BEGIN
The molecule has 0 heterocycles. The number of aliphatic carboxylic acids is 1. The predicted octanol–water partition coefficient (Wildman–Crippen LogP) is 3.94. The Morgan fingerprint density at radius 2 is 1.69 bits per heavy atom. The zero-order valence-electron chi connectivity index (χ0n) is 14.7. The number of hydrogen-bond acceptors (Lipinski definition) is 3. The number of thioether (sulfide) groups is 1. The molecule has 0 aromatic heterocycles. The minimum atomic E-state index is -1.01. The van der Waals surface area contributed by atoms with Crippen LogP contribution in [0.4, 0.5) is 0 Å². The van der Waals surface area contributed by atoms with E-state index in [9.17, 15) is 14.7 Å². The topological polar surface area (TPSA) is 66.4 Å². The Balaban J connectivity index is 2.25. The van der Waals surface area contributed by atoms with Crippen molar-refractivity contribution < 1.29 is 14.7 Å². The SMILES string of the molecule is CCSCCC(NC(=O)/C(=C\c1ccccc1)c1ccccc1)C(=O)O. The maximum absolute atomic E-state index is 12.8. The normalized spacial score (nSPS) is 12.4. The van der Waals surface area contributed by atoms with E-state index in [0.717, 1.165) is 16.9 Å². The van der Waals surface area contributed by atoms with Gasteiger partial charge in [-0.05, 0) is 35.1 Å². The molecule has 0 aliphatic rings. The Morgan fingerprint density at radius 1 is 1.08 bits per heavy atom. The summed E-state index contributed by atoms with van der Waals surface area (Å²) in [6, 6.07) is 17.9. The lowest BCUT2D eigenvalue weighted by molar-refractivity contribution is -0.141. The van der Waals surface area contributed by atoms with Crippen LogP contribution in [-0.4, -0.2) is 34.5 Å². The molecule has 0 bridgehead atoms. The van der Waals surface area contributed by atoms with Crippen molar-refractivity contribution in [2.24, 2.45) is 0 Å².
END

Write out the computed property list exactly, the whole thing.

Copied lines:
The molecule has 0 heterocycles. The number of aliphatic carboxylic acids is 1. The predicted octanol–water partition coefficient (Wildman–Crippen LogP) is 3.94. The Morgan fingerprint density at radius 2 is 1.69 bits per heavy atom. The zero-order valence-electron chi connectivity index (χ0n) is 14.7. The number of hydrogen-bond acceptors (Lipinski definition) is 3. The number of thioether (sulfide) groups is 1. The molecule has 0 aromatic heterocycles. The minimum atomic E-state index is -1.01. The van der Waals surface area contributed by atoms with Crippen LogP contribution in [0.4, 0.5) is 0 Å². The van der Waals surface area contributed by atoms with E-state index in [9.17, 15) is 14.7 Å². The topological polar surface area (TPSA) is 66.4 Å². The Balaban J connectivity index is 2.25. The van der Waals surface area contributed by atoms with Crippen molar-refractivity contribution < 1.29 is 14.7 Å². The SMILES string of the molecule is CCSCCC(NC(=O)/C(=C\c1ccccc1)c1ccccc1)C(=O)O. The maximum absolute atomic E-state index is 12.8. The normalized spacial score (nSPS) is 12.4. The van der Waals surface area contributed by atoms with E-state index in [0.717, 1.165) is 16.9 Å². The van der Waals surface area contributed by atoms with Gasteiger partial charge in [-0.05, 0) is 35.1 Å². The molecule has 0 aliphatic rings. The Morgan fingerprint density at radius 1 is 1.08 bits per heavy atom. The summed E-state index contributed by atoms with van der Waals surface area (Å²) in [6, 6.07) is 17.9. The lowest BCUT2D eigenvalue weighted by molar-refractivity contribution is -0.141. The van der Waals surface area contributed by atoms with Crippen LogP contribution in [-0.4, -0.2) is 34.5 Å². The molecule has 0 bridgehead atoms. The van der Waals surface area contributed by atoms with Crippen molar-refractivity contribution in [2.24, 2.45) is 0 Å².